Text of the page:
I am not sure that a windfall profits tax will find any profits to tax. The major generator in CT, Dominion, is HQ in VA. The power generated at Millstone is contracted for on long term contracts that are probably lower than the spot market costs. We made our bed when we deregulated generation but kept the distribution regulated. To get price of generation down, you need more generators or better distribution. The citizens of CT are fighting the improvement of distribution, especially in SW CT where it is needed the most, and regulation and permitting costs make it unprofitable to build any new base generators in CT. I guess that legislation could be written that would make a CT Power Authority with the same powers and capabilities as the seven municipal power authorities. This power authority could then sell its power to CL&P and United Illuminating for distribution to CT ratepayers. Theoretically, this might lower the cost of electricity in CT. Then, again, it might not. Maybe we could make CMEC the CT Power Authority and they would purchase power for all of CT and not just the municipal power authorities. I just hope the legislature and the governor think through the process when they pass an energy bill this year.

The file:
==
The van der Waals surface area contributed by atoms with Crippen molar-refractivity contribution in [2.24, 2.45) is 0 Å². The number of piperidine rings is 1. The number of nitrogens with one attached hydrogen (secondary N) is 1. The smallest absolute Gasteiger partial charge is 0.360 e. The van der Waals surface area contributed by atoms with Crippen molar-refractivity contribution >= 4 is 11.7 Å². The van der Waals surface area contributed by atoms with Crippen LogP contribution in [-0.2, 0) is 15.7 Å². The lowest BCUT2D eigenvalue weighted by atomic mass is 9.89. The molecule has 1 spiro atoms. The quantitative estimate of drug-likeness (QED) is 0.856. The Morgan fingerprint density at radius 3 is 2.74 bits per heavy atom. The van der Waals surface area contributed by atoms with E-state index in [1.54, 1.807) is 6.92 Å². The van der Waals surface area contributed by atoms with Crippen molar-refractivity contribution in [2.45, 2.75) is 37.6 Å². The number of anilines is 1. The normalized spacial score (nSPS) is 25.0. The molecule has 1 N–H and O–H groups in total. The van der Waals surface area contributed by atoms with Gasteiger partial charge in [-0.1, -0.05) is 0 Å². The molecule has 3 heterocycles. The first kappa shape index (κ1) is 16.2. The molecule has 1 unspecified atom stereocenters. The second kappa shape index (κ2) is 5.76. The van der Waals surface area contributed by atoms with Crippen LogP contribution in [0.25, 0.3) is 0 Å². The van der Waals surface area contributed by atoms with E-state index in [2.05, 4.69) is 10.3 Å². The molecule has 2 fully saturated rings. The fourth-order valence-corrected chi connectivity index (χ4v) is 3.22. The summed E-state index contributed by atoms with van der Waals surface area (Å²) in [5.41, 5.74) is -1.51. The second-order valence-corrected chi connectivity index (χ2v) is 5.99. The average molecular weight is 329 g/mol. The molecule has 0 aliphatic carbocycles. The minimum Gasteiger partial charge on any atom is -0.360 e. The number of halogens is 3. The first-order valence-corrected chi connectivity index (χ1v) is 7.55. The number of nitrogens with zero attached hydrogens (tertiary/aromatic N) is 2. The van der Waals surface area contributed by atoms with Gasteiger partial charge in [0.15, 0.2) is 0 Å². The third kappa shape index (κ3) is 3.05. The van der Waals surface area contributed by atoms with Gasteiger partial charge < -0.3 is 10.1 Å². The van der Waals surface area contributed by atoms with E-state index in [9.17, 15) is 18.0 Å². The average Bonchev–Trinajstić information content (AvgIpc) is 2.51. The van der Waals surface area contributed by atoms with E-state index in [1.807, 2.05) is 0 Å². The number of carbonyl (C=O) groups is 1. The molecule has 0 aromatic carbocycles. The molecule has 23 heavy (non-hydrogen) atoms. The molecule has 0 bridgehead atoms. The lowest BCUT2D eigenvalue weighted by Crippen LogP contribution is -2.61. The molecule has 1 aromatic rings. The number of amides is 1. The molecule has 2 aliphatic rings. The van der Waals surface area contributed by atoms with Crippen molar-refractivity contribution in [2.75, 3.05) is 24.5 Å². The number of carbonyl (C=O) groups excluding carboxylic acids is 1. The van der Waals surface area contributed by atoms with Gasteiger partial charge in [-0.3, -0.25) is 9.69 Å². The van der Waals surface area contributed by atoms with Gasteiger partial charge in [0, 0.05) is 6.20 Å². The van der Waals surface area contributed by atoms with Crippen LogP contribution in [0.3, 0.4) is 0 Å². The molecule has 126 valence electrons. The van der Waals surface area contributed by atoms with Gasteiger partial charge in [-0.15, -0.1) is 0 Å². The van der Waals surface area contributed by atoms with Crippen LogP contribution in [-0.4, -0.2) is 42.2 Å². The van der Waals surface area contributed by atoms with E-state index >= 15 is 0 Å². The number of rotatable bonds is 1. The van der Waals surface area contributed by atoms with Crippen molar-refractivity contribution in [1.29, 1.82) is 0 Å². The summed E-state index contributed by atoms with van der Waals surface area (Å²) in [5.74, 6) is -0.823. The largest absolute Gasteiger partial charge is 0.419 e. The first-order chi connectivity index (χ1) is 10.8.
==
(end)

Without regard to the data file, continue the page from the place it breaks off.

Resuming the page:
FrankS said...

Look at the major energy projects in CT, The Cross Sound Cable, in 2005, carried 1,195,895 megawatt hours (MWh) of electricity to Long Island – enough to power 127,000 average residential customers – saving the Long Island Power Authority (LIPA) approximately $17.5 million in energy costs." Savings that were lost to Connecticut ratepayers.